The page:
Wearing the moose hide pin is my commitment to end gender-based violence and an act toward Reconciliation with Indigenous Peoples. As a Housing and Health Nurse for BC Housing, relationship-building and creating environments and communities that support the best outcomes for all people is paramount. These relationships then create a culture of collaboration to honour, respect, and protect women and children in our lives against violence through unity, education and support.

Rodger Travale, Housing and Health Nurse, Northern Region
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A man with medium-length dark hair wears a moose hide pin on shirt shirt.

In our supportive housing programs in the Interior region, we prioritize Indigenous women when tenanting a new building for the first time. We also provide rental supplements to Indigenous women in order to make rising market rental costs more affordable to them and their children.

Matthew Camirand, Supportive Housing Advisor, Interior Region
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A balding, smiling man wears a moose hide pin on his shirt.

In our supportive housing and shelter program, we work closely with individuals experiencing homelessness as well as community non-profit partners. We see an over-representation of Indigenous individuals and families. Women and children are especially vulnerable and often find themselves experiencing homelessness or living in unsafe situations due to fleeing abuse or trauma. We are proud to be part of programs that support Indigenous women and children by providing dignified and culturally appropriate services through outreach supports, emergency shelters, rental assistance and supportive housing.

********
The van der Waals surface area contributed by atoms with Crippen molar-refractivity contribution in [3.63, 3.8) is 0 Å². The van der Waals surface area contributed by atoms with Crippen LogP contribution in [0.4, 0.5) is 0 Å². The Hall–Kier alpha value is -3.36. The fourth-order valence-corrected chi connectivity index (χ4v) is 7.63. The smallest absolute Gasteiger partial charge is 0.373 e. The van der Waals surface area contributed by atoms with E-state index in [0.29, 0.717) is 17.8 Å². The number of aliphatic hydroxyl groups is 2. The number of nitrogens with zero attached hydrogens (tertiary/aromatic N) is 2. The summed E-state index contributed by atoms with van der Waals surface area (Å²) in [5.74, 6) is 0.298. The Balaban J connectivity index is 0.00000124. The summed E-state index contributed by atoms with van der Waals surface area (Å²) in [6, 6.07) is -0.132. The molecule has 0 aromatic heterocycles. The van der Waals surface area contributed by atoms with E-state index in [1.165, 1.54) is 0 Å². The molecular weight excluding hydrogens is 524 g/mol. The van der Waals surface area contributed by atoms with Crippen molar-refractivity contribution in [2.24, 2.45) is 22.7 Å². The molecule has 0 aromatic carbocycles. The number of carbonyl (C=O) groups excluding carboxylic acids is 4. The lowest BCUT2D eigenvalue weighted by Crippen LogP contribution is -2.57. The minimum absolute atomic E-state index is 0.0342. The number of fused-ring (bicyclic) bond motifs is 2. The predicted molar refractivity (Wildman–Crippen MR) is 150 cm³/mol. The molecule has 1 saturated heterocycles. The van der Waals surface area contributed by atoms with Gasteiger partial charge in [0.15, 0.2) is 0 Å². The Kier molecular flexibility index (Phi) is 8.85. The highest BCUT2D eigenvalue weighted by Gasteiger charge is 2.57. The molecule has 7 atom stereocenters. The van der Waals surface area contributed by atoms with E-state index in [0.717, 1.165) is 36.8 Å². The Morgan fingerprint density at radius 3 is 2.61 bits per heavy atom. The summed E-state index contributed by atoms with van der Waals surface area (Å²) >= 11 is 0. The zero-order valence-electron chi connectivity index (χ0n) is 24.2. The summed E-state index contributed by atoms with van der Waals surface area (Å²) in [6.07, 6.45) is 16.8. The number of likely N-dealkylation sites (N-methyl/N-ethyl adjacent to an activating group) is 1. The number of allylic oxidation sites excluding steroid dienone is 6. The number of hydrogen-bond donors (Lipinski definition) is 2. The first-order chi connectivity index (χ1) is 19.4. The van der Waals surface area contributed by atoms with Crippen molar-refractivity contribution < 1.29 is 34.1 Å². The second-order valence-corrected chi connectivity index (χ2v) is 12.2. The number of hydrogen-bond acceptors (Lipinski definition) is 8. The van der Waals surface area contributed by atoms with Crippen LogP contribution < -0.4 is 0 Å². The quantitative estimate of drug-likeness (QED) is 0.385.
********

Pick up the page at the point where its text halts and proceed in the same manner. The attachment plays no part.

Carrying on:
Frank Tick, Coordinated Access and Assessment Manager, Fraser Region
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A woman with long, dark hair wears a moose hide pin on her shirt.

I have the opportunity to work with a number of service providers throughout the Province that are providing safe shelter, housing and support services to women and children who have experienced violence. Indigenous women experience higher rates of violence and the Women’s Transition Housing and Supports Programs play an important role in keeping Indigenous women and children safe.   

I wear the Moose Hide pin to raise awareness about this issue and to show my commitment to ending violence against women.

Sairoz Sekhon, Director, Women's Transition Housing and Supports Program
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A man with glasses crosses his arms while smiling. He sports a moose hide pin on his shirt.

Taking the Moose Hide Pledge is a way to highlight Indigenous women and their stories at BC Housing. This pledge helps us start important conversations about violence and how we can make a safer, more equitable British Columbia for the women and children in our lives.

Matthew Borghese, Acting Manager, Media Relations and Issues Management